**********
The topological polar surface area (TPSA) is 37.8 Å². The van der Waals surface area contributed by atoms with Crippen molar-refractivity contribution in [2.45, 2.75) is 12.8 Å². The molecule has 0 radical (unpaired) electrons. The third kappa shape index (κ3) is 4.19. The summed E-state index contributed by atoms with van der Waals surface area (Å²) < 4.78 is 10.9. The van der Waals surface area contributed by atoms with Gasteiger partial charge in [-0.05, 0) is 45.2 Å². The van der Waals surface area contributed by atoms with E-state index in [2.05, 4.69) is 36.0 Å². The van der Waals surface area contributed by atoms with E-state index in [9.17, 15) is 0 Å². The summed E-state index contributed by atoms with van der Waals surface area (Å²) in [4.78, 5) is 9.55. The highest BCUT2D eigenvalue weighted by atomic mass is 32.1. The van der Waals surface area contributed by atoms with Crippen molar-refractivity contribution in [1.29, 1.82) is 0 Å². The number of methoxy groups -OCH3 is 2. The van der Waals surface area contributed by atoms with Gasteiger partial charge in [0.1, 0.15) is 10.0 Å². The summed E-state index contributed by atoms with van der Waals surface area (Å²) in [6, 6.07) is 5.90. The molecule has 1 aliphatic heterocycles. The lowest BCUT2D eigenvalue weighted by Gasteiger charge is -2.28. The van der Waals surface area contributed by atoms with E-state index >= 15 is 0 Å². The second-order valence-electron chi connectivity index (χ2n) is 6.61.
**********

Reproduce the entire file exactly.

The topological polar surface area (TPSA) is 37.8 Å². The van der Waals surface area contributed by atoms with Crippen molar-refractivity contribution in [2.45, 2.75) is 12.8 Å². The molecule has 0 radical (unpaired) electrons. The third kappa shape index (κ3) is 4.19. The summed E-state index contributed by atoms with van der Waals surface area (Å²) < 4.78 is 10.9. The van der Waals surface area contributed by atoms with Gasteiger partial charge in [-0.05, 0) is 45.2 Å². The van der Waals surface area contributed by atoms with E-state index in [2.05, 4.69) is 36.0 Å². The van der Waals surface area contributed by atoms with E-state index in [9.17, 15) is 0 Å². The summed E-state index contributed by atoms with van der Waals surface area (Å²) in [4.78, 5) is 9.55. The highest BCUT2D eigenvalue weighted by atomic mass is 32.1. The van der Waals surface area contributed by atoms with Crippen molar-refractivity contribution in [1.29, 1.82) is 0 Å². The number of methoxy groups -OCH3 is 2. The van der Waals surface area contributed by atoms with Gasteiger partial charge in [0.1, 0.15) is 10.0 Å². The summed E-state index contributed by atoms with van der Waals surface area (Å²) in [6, 6.07) is 5.90. The molecule has 1 aliphatic heterocycles. The lowest BCUT2D eigenvalue weighted by Gasteiger charge is -2.28. The van der Waals surface area contributed by atoms with E-state index >= 15 is 0 Å². The second-order valence-electron chi connectivity index (χ2n) is 6.61.